The President's impeachment legal defense team took a very different tactic that seemed more effective than the repetitive histrionics of the House managers led by Rep. Adam Schiff.
The White House team also displayed quick-cut video presentations on the Senate’s overhead screens, turning soundbites from key players in the impeachment case into fast-snapping clips. It all seemed to command the attention of senators, likely a welcome change of pace for those who had grown tired of the prosecution’s long and often repetitive presentations.
Trump lawyer Jay Sekulow gave his word to the senators, “We’re not going to play the same clips seven times.” That prompted smiles from some senators.
Led by frequent Supreme Court advocate Jay Sekulow and White House Counsel Pat Cipollone, the White House laid out their case in just two hours, focusing on the law and facts. Here is a link to their trial memo.
This in contrast to lead House Impeachment Manager Adam Schiff’s continuing to misrepresent the record and tell falsehoods. The Washington Times has a lengthy piece detailing some of Schiff’s "inaccuracies":
Jack Langer, Mr. Nunes’ spokesman, looked back on the Schiff battles and told The Washington Times: “Schiff was not only spectacularly wrong about FISA abuse and about Trump-Russian collusion, he tried to obstruct our investigation of these issues. He encouraged the agencies we oversee not to comply with our document requests, and he denounced our subpoena for Fusion GPS’s bank records that outed the Hillary Clinton campaign and the DNC as funders of the Steele dossier, which Schiff was touting. The media is already trying to memory hole all of that.” . . . .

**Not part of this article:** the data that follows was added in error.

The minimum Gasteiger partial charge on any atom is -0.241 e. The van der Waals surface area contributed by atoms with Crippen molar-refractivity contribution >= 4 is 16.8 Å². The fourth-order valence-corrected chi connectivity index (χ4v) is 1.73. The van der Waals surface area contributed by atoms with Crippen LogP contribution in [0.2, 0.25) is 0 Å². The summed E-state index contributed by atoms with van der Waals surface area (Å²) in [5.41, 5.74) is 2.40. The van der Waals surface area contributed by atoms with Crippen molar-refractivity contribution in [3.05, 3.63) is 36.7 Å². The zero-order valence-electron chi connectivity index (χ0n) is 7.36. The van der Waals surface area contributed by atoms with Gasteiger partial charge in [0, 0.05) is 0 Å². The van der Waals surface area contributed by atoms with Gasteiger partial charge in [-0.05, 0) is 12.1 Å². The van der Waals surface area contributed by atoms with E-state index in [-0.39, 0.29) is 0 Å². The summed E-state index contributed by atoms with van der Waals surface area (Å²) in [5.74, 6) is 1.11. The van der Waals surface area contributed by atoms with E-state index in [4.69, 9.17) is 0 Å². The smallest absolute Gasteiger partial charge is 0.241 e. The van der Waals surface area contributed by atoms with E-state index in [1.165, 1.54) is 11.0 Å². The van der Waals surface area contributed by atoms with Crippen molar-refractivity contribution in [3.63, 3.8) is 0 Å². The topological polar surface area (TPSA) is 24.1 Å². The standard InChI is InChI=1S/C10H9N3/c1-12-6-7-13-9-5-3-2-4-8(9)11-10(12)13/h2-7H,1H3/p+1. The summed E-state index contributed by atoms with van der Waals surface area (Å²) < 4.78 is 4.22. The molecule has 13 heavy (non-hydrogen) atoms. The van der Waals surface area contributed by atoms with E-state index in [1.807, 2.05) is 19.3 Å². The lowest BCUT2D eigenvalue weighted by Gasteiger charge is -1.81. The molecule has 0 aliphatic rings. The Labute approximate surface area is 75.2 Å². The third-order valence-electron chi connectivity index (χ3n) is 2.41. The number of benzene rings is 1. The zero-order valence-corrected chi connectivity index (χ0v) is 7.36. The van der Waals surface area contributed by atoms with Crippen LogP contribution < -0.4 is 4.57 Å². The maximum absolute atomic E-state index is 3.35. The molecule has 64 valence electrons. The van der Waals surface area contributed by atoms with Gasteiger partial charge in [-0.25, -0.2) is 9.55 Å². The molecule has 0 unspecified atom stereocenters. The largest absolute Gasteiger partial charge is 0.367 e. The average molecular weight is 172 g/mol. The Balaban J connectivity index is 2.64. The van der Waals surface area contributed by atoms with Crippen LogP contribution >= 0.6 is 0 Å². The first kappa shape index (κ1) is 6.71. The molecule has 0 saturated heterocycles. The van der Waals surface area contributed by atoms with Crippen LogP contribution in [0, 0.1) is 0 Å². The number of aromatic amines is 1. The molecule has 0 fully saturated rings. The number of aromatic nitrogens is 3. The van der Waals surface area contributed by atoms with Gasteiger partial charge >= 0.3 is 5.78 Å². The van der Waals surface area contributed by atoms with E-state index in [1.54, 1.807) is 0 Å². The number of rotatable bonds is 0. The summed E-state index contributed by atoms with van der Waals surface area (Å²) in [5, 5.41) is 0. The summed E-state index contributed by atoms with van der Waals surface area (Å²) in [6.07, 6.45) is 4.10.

Republicans say Mr. Schiff’s most egregious falsehood was at a Sept. 26 House hearing on the release of the Ukraine whistleblower report and a White House transcript of Mr. Trump’s July 25 phone call with Ukrainian President Volodymyr Zelensky.
Mr. Schiff told the public that Mr. Trump asked Mr. Zelensky to “make up dirt” on former Vice President Joseph R. Biden.
When Republicans reread the transcript and challenged Mr. Schiff, he admitted he had made up the quotes as “parody.”
But later on Twitter, Mr. Schiff claimed his allegation had been confirmed.
Every day new stories come out but the context of the stories is important, as is how they are being used by inaccurate purveyors such as Rep. Adam Schiff. Maybe that is why relatively no one is watching, and, in fact, America prefers watching Jeopardy!:
The conventional wisdom has long been that President Trump makes for great television ratings. But apparently that's only true when he's actually the one on-air. The numbers are in on impeachment, and it's a ratings dud.
Across half a dozen network and cable channels, the second day of the Senate impeachment trial's viewership fell by nearly one-fifth. It drew 8.9 million viewers in total over the course of four prime hours, according to Nielsen.
That's a hair more than the number of people who watched Chicago Fire on NBC that night. It's nearly a million fewer than the average number of viewers that Jeopardy! scored from October through December of last year. (The recent tournament, Jeopardy! The Greatest of All Time, accrued an audience nearly 6 million viewers larger than the second day of the Senate trial.)
It sounds like the Senate and the public may be growing tired of Rep. Schiff.